I debated not posting this. After all, I didn’t post anything before the game. I didn’t put anything on the line. I didn’t invite discussion. I have reasons — all real life related — for my absence of late (and as an aside, much thanks to Coach Mo for toting all our water the last couple months). But, championships — even at Alabama — are rare things and deserve recognition. Plus, I miss this place and the discussions that happen here.
Ultimately, I decided to resume because it has to happen at some point, and this championship more than any other was personal. My day started at 3:30 AM when my wife and I got up, poked our heads into the kids’ room one last time to whisper goodbye and then headed to the hospital. My third child, a son, was born at 7:45 AM.
Rationally, of course the two events are unrelated. Alabama didn’t win it’s 14th title because my son was born. But sharing Alabama football with my kids is one of the things I enjoy about being a dad, and it certainly strengthens that connection when I can tell him about how he was only a few hours old when his dad held him and put him to sleep softly singing ‘Yea Alabama’ to him while the Tide left no doubt who the best team on the field was.
So with that said, a few observations:
It wasn’t perfect. Like the first time they met, the Tide had success moving between the twenties and then completely stalled out time after time. And as was repeated ad nauseum during the broadcast, the Tide all but refused to put the ball in Trent Richardson‘s hands in the red zone. But if that was a curious decision, Les Miles‘ adamant insistence on continuing to play Jordan Jefferson was an absolute mystery. His explanation after the game was satisfactory on its face, but it hinges on the idea that Jefferson was still trying to win. I’m not convinced he was. I don’t know Jefferson. Maybe he really was giving it his all and was just in an all-timer of a funk. But when I looked at the expression on his face in the fourth quarter, it looked to me like he was saying, “let’s just get out of here.” The LSU defense never quit, but it sure looked like Jefferson did.
Two games of evidence. For all the talk of how LSU already beat Alabama once, here’s an interesting bit of trivia: In the two games combined, Alabama led LSU for 69 minutes and 50 seconds of game clock. LSU led for exactly zero seconds.
“Touch that thang, folk.” Allegedly the t-shirt of this exists and if anyone can point me in the direction of one, I’ve got cash. Courtney Upshaw was unstoppable, and that’s nearly literal. Despite it being obvious on Jefferson’s checks that he was looking for Upshaw every down, LSU seemed powerless to do anything about him.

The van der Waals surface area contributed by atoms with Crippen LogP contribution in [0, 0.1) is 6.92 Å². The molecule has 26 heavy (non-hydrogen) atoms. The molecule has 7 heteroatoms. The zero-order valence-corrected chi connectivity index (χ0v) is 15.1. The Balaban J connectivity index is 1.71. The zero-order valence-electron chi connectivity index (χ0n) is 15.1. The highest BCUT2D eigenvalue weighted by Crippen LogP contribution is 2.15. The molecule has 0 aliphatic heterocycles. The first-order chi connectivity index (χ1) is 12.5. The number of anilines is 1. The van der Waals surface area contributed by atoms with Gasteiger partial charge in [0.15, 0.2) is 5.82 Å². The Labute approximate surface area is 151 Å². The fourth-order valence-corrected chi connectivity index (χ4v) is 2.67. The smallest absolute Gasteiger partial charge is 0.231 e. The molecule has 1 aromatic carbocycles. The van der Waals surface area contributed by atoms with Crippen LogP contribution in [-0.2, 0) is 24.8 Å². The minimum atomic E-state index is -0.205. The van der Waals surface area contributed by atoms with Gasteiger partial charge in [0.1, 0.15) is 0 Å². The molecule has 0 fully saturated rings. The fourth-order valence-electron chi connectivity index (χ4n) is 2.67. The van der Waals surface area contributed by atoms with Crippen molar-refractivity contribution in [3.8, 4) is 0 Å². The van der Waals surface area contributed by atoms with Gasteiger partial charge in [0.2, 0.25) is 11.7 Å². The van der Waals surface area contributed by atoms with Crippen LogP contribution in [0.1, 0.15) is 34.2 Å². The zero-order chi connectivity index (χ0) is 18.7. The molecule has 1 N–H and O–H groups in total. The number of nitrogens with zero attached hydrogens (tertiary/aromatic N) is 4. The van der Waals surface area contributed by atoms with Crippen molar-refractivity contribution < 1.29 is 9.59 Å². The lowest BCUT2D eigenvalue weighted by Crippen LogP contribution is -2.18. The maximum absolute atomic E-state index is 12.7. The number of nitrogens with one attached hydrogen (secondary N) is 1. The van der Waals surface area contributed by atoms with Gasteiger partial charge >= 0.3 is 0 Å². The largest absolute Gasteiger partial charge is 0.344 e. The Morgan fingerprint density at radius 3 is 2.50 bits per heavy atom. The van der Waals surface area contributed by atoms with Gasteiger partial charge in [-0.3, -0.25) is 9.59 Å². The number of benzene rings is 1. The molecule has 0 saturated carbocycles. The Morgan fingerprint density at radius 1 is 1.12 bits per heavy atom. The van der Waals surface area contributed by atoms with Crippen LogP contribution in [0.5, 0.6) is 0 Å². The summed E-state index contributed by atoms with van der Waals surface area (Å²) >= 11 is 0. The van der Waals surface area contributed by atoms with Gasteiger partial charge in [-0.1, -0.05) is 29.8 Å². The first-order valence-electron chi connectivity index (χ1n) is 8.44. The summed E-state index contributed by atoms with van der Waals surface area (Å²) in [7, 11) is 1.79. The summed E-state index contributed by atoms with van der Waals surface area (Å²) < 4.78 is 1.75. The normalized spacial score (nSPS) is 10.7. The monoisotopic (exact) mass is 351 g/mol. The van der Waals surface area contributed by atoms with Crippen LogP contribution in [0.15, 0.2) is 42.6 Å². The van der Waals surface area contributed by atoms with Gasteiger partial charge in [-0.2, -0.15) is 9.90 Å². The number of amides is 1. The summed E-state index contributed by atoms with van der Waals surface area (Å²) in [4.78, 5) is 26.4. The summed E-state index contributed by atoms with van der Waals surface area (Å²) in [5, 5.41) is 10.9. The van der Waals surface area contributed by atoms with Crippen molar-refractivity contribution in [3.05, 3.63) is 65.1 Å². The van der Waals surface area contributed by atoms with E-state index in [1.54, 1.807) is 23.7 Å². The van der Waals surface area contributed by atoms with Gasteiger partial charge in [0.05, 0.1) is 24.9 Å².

“Game Manager.” AJ McCarron had a great game. From just one view, I only recall one truly bad throw on his part, but it was a doozy. Brad Smelley could have turned cartwheels into the end zone he was so open and McCarron just led him too far.
Tyrann Matthieu. You heard his nickname from Brent Musberger enough so I won’t repeat it here, but not only was he a non-factor, but McCarron repeatedly captialized out what those who have been paying attention this season already know– Matthieu’s gift is in capitalizing on other’s mistakes, not playing great defense. He’s talented, but undeserving of all the accolades he’s received. To his credit, he handled the loss with more class than some of his teammates (looking at you, Will Blackwell).
Coach McElwain. I’ve always been critical of his play-calling, and as someone who loves coach turnover season, I openly wished he would get a head coaching job so I could enjoy a good coordinator search in Tuscaloosa. But I have to tip my hat to him. His game plan for this LSU team was flawless, other than the aforementioned absence of Richardson in the red zone. More than that, the game plan was implemented to perfection. No penalties, no miscommunication. Everyone executed. Well done, Coach. I hope our next offensive coordinator can give as much.
The polls. I was glad to see the protest vote never truly materialized in a way to really take away from what the Tide accomplished. The basis for it was stupid on it’s face anyway — largely built on the narrative from the first game that somehow transformed from “Alabama missed several opportunities to win the game” to “LSU dominated the first game and shouldn’t have to do it again.” The blogpoll had the most disagreement at the top, with Oklahoma State actually beating out LSU narrowly for the second spot. The problem I have with this is that there are two possible reasons for voting OSU over LSU and neither one is valid. The first is the protest ballot — voting up Ok State as a way to continue to harp on the suggestion that they were more worthy than Alabama — which ceased to have merit after the game was played. The second is based on schedule. Alabama had a perceived easier path than both teams. I can agree that it was less than LSU and for the sake of discussion, I’ll agree with the suggestion that it was less than OSU’s as well. But there’s no way to say that OSU’s resume was stronger than LSU’s. So if you’re voting based on resume, fine, but that vote goes to the Tigers, not the Cowboys. If losing to Alabama meant that LSU was overrated, then you don’t get to ignore what losing to Iowa State means.
Number nine. It’s official. No matter whose measure you use to count championships, Alabama now stands alone atop history with nine championships that are universally recognized (and of course 14 that the fanbase claims and 18 that the NCAA recognizes).
Roll Tide, ladies and gentlemen. Congratulations to the players and coaches who earned this championship. These are great times we are enjoying as fans.